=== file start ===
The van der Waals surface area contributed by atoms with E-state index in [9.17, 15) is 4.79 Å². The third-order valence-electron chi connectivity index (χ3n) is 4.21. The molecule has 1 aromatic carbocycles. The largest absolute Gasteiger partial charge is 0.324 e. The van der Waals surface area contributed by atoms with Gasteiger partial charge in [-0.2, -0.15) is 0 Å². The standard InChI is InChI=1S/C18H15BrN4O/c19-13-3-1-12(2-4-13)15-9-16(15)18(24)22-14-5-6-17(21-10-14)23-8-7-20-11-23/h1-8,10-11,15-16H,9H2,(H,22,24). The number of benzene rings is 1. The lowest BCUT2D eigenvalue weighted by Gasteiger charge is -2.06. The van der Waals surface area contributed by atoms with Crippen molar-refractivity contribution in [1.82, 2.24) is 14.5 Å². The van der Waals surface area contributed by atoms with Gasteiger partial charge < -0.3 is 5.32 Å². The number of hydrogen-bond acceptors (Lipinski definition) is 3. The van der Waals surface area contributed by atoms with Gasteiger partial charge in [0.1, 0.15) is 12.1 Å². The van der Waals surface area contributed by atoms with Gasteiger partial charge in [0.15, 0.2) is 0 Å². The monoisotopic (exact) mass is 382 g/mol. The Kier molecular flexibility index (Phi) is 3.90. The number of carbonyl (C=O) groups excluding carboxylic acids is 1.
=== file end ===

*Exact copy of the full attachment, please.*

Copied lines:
The van der Waals surface area contributed by atoms with E-state index in [9.17, 15) is 4.79 Å². The third-order valence-electron chi connectivity index (χ3n) is 4.21. The molecule has 1 aromatic carbocycles. The largest absolute Gasteiger partial charge is 0.324 e. The van der Waals surface area contributed by atoms with Gasteiger partial charge in [-0.2, -0.15) is 0 Å². The standard InChI is InChI=1S/C18H15BrN4O/c19-13-3-1-12(2-4-13)15-9-16(15)18(24)22-14-5-6-17(21-10-14)23-8-7-20-11-23/h1-8,10-11,15-16H,9H2,(H,22,24). The number of benzene rings is 1. The lowest BCUT2D eigenvalue weighted by Gasteiger charge is -2.06. The van der Waals surface area contributed by atoms with Crippen molar-refractivity contribution in [1.82, 2.24) is 14.5 Å². The van der Waals surface area contributed by atoms with Gasteiger partial charge < -0.3 is 5.32 Å². The number of hydrogen-bond acceptors (Lipinski definition) is 3. The van der Waals surface area contributed by atoms with Gasteiger partial charge in [0.1, 0.15) is 12.1 Å². The van der Waals surface area contributed by atoms with Gasteiger partial charge in [0.15, 0.2) is 0 Å². The monoisotopic (exact) mass is 382 g/mol. The Kier molecular flexibility index (Phi) is 3.90. The number of carbonyl (C=O) groups excluding carboxylic acids is 1.